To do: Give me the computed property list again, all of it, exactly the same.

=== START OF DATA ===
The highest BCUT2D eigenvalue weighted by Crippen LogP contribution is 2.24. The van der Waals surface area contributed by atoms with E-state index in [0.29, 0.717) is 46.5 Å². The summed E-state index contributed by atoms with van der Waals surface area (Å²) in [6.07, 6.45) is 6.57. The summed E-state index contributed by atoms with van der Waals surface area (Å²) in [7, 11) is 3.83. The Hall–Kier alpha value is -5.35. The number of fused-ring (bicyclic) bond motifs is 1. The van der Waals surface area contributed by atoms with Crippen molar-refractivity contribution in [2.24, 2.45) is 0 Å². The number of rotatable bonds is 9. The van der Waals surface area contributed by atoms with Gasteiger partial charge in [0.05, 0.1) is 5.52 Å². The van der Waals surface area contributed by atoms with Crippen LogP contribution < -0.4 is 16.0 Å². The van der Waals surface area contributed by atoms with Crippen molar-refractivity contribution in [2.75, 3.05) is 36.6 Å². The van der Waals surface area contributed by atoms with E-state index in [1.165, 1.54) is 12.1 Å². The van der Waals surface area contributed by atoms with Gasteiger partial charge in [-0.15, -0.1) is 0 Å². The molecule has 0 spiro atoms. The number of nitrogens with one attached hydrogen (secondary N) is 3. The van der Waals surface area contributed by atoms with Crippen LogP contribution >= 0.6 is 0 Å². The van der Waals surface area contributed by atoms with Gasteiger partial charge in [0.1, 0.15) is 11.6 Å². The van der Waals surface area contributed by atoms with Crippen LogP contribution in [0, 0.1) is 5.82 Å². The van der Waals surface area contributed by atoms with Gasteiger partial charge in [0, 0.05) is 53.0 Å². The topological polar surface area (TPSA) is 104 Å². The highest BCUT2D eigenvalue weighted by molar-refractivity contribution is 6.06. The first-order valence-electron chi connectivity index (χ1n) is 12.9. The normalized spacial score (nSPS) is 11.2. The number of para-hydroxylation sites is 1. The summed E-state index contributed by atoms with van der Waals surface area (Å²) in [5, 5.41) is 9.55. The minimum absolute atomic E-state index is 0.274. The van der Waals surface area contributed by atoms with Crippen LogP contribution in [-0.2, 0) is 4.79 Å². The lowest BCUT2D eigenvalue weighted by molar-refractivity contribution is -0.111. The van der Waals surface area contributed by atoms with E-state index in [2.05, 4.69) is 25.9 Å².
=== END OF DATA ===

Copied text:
The highest BCUT2D eigenvalue weighted by Crippen LogP contribution is 2.24. The van der Waals surface area contributed by atoms with E-state index in [0.29, 0.717) is 46.5 Å². The summed E-state index contributed by atoms with van der Waals surface area (Å²) in [6.07, 6.45) is 6.57. The summed E-state index contributed by atoms with van der Waals surface area (Å²) in [7, 11) is 3.83. The Hall–Kier alpha value is -5.35. The number of fused-ring (bicyclic) bond motifs is 1. The van der Waals surface area contributed by atoms with Crippen molar-refractivity contribution in [2.24, 2.45) is 0 Å². The number of rotatable bonds is 9. The van der Waals surface area contributed by atoms with Gasteiger partial charge in [0.05, 0.1) is 5.52 Å². The van der Waals surface area contributed by atoms with Crippen LogP contribution < -0.4 is 16.0 Å². The van der Waals surface area contributed by atoms with Crippen molar-refractivity contribution in [2.75, 3.05) is 36.6 Å². The van der Waals surface area contributed by atoms with E-state index in [1.165, 1.54) is 12.1 Å². The van der Waals surface area contributed by atoms with Gasteiger partial charge in [-0.15, -0.1) is 0 Å². The molecule has 0 spiro atoms. The number of nitrogens with one attached hydrogen (secondary N) is 3. The van der Waals surface area contributed by atoms with Crippen LogP contribution >= 0.6 is 0 Å². The van der Waals surface area contributed by atoms with Gasteiger partial charge in [0.1, 0.15) is 11.6 Å². The van der Waals surface area contributed by atoms with Crippen LogP contribution in [0, 0.1) is 5.82 Å². The van der Waals surface area contributed by atoms with Gasteiger partial charge in [0, 0.05) is 53.0 Å². The topological polar surface area (TPSA) is 104 Å². The highest BCUT2D eigenvalue weighted by molar-refractivity contribution is 6.06. The first-order valence-electron chi connectivity index (χ1n) is 12.9. The normalized spacial score (nSPS) is 11.2. The number of para-hydroxylation sites is 1. The summed E-state index contributed by atoms with van der Waals surface area (Å²) in [5, 5.41) is 9.55. The minimum absolute atomic E-state index is 0.274. The van der Waals surface area contributed by atoms with Crippen LogP contribution in [-0.2, 0) is 4.79 Å². The lowest BCUT2D eigenvalue weighted by molar-refractivity contribution is -0.111. The van der Waals surface area contributed by atoms with E-state index in [2.05, 4.69) is 25.9 Å².